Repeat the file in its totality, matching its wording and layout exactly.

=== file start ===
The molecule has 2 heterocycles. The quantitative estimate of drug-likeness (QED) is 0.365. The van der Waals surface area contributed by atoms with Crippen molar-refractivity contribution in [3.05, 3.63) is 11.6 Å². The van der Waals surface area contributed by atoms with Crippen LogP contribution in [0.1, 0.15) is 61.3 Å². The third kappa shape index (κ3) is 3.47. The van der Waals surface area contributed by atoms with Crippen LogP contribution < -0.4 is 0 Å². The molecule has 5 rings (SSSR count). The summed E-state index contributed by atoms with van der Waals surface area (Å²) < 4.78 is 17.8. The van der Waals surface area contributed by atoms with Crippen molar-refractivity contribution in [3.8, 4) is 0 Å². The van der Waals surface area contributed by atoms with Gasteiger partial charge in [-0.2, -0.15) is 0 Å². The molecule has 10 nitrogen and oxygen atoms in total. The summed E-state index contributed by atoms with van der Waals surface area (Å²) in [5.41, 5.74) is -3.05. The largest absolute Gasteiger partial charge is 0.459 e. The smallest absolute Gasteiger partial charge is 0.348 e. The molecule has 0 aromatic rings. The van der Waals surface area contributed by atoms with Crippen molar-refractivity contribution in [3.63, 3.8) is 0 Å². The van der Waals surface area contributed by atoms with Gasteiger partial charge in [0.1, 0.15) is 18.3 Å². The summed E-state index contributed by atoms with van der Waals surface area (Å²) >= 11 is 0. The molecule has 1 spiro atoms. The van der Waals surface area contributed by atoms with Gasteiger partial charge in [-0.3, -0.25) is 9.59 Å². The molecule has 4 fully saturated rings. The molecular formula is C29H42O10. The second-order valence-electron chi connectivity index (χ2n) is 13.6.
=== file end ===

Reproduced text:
The molecule has 2 heterocycles. The quantitative estimate of drug-likeness (QED) is 0.365. The van der Waals surface area contributed by atoms with Crippen molar-refractivity contribution in [3.05, 3.63) is 11.6 Å². The van der Waals surface area contributed by atoms with Crippen LogP contribution in [0.1, 0.15) is 61.3 Å². The third kappa shape index (κ3) is 3.47. The van der Waals surface area contributed by atoms with Crippen LogP contribution < -0.4 is 0 Å². The molecule has 5 rings (SSSR count). The summed E-state index contributed by atoms with van der Waals surface area (Å²) < 4.78 is 17.8. The van der Waals surface area contributed by atoms with Crippen molar-refractivity contribution in [3.8, 4) is 0 Å². The van der Waals surface area contributed by atoms with Gasteiger partial charge in [-0.2, -0.15) is 0 Å². The molecule has 10 nitrogen and oxygen atoms in total. The summed E-state index contributed by atoms with van der Waals surface area (Å²) in [5.41, 5.74) is -3.05. The largest absolute Gasteiger partial charge is 0.459 e. The smallest absolute Gasteiger partial charge is 0.348 e. The molecule has 0 aromatic rings. The van der Waals surface area contributed by atoms with Crippen molar-refractivity contribution in [3.63, 3.8) is 0 Å². The van der Waals surface area contributed by atoms with Gasteiger partial charge in [0.1, 0.15) is 18.3 Å². The summed E-state index contributed by atoms with van der Waals surface area (Å²) >= 11 is 0. The molecule has 1 spiro atoms. The van der Waals surface area contributed by atoms with Gasteiger partial charge in [-0.3, -0.25) is 9.59 Å². The molecule has 4 fully saturated rings. The molecular formula is C29H42O10. The second-order valence-electron chi connectivity index (χ2n) is 13.6.